The patients in the control and experimental groups had similar levels of glycated hemoglobin and blood pressure and similar self-perceived health status before and after the study. However, the pre-post measurements of cholesterol were statistically different; levels increased by 5% compared to before the study (Table 2).

A total of 31,383 medication alerts were programmed. Between Monday and Sunday, 3293 (10.49%) alerts were not been dealt with and 2978 (9.49%) were dealt with after the first reminder. The Pearson correlation coefficient between the number of alerts that were not dealt with and the MMAS-4 score was .3 (P=.04). This result showed the positive and significant relationship between the adherence of the MMAS-4 and the information provided by ALICE on the level of patient compliance.

Table 2. The 4-item Morisky Medication Adherence Scale (MMAS-4) scores and rates of missed doses and medication errors reported by patients in the control and experimental groups.
MeasuresControl group (n=48)Experimental group (n=51)Pre-post differenceEffect size ΔBetween-group difference, P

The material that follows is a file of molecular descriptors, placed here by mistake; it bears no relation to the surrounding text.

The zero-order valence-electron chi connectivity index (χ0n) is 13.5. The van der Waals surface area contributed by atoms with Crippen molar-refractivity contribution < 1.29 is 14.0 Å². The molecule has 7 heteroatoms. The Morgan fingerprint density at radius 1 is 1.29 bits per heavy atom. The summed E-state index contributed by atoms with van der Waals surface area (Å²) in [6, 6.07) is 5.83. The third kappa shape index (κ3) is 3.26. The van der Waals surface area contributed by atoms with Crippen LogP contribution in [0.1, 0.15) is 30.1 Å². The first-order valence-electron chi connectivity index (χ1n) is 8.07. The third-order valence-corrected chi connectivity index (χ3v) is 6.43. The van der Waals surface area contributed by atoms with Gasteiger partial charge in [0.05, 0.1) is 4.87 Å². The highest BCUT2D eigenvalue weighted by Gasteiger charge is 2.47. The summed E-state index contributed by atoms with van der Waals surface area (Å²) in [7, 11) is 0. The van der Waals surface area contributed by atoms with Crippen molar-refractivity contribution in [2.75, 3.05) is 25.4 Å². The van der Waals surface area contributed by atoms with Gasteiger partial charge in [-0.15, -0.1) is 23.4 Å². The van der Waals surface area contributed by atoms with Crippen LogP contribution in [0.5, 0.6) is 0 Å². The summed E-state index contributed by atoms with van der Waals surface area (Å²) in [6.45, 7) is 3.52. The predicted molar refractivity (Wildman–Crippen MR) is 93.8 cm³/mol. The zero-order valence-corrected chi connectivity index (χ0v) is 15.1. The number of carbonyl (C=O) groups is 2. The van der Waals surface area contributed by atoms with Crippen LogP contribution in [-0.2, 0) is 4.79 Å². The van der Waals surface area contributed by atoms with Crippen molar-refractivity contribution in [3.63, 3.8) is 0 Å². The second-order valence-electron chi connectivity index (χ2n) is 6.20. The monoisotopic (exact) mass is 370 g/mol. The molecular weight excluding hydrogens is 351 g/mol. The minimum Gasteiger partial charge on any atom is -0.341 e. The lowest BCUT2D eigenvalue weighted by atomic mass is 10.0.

MMAS-4, mean (SD)7.2 (0.9)7.3 (0.7)6.6 (1.2)7.4 (0.9)<.001
Self-perceived health status, n (%)68.3 (21)69.1 (20)71.27 (17)74.6 (17)
Glycated hemoglobin (mmol/mol), mean (SD)7.1 (1.1)6.7 (1.4)7.1 (1.4)7.4 (2.7)–
Cholesterol (mg/dL), mean (SD)105.4 (29.9)101.9 (28.1)107.0 (29.8)112.7 (45.8)–3.55.712.2.04
Blood pressure (mm Hg), mean (SD)

Diastolic75.8 (10.5)76.6 (11.2)72.3 (10)70.6 (8.8)

Systolic137.3 (12.4)140.5 (14.6)130.9 (15)128.6 (20.9)
Medication errors,bn (%)


042 (87)43 (90)38 (74)43 (84)

16 (12)3 (6)9 (18)6 (12)


20 (0)2 (4)4 (8)2 (4)

Number of missed doses, n (%)


028 (58)20 (42)18 (35)27 (53)

112 (25)17 (35)21 (41)16 (31)

26 (12)9 (19)8 (16)5 (10)

≥30 (0)2 (4)4 (8)3 (6)

aULM: univariate linear model.

bWrong drug taken (attributed to confusion between drugs that appear similar) or incorrect doses.

cFor the subgroup of 0 or 1 medication errors reported at the first assessment.

Experience With Information and Communication Technology